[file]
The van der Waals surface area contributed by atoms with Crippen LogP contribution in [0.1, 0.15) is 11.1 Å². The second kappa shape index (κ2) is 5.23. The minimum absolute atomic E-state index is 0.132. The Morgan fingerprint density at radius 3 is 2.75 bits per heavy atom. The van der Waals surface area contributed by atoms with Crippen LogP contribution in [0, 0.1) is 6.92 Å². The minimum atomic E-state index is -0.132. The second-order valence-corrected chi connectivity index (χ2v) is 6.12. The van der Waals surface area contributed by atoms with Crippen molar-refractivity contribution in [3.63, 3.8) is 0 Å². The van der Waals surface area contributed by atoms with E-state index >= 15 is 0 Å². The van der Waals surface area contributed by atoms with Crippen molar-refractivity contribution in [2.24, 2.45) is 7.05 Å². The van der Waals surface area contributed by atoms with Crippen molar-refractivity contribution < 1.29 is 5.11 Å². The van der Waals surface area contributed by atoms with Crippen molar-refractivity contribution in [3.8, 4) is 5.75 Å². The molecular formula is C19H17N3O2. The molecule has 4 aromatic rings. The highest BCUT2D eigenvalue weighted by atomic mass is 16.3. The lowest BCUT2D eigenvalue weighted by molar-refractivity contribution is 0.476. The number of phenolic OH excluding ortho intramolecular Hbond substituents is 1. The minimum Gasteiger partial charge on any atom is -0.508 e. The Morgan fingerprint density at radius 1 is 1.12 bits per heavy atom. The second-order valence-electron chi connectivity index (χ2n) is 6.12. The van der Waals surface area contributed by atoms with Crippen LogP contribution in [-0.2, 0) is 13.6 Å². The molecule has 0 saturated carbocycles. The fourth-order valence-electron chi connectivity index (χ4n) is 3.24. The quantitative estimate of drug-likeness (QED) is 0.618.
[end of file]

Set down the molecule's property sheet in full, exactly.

The van der Waals surface area contributed by atoms with Crippen LogP contribution in [0.1, 0.15) is 11.1 Å². The second kappa shape index (κ2) is 5.23. The minimum absolute atomic E-state index is 0.132. The Morgan fingerprint density at radius 3 is 2.75 bits per heavy atom. The van der Waals surface area contributed by atoms with Crippen LogP contribution in [0, 0.1) is 6.92 Å². The minimum atomic E-state index is -0.132. The second-order valence-corrected chi connectivity index (χ2v) is 6.12. The van der Waals surface area contributed by atoms with Crippen molar-refractivity contribution in [3.63, 3.8) is 0 Å². The van der Waals surface area contributed by atoms with E-state index >= 15 is 0 Å². The van der Waals surface area contributed by atoms with Crippen molar-refractivity contribution in [2.24, 2.45) is 7.05 Å². The van der Waals surface area contributed by atoms with Crippen molar-refractivity contribution < 1.29 is 5.11 Å². The van der Waals surface area contributed by atoms with Crippen molar-refractivity contribution in [3.8, 4) is 5.75 Å². The molecular formula is C19H17N3O2. The molecule has 4 aromatic rings. The highest BCUT2D eigenvalue weighted by atomic mass is 16.3. The lowest BCUT2D eigenvalue weighted by molar-refractivity contribution is 0.476. The number of phenolic OH excluding ortho intramolecular Hbond substituents is 1. The minimum Gasteiger partial charge on any atom is -0.508 e. The Morgan fingerprint density at radius 1 is 1.12 bits per heavy atom. The second-order valence-electron chi connectivity index (χ2n) is 6.12. The van der Waals surface area contributed by atoms with Crippen LogP contribution in [-0.2, 0) is 13.6 Å². The molecule has 0 saturated carbocycles. The fourth-order valence-electron chi connectivity index (χ4n) is 3.24. The quantitative estimate of drug-likeness (QED) is 0.618.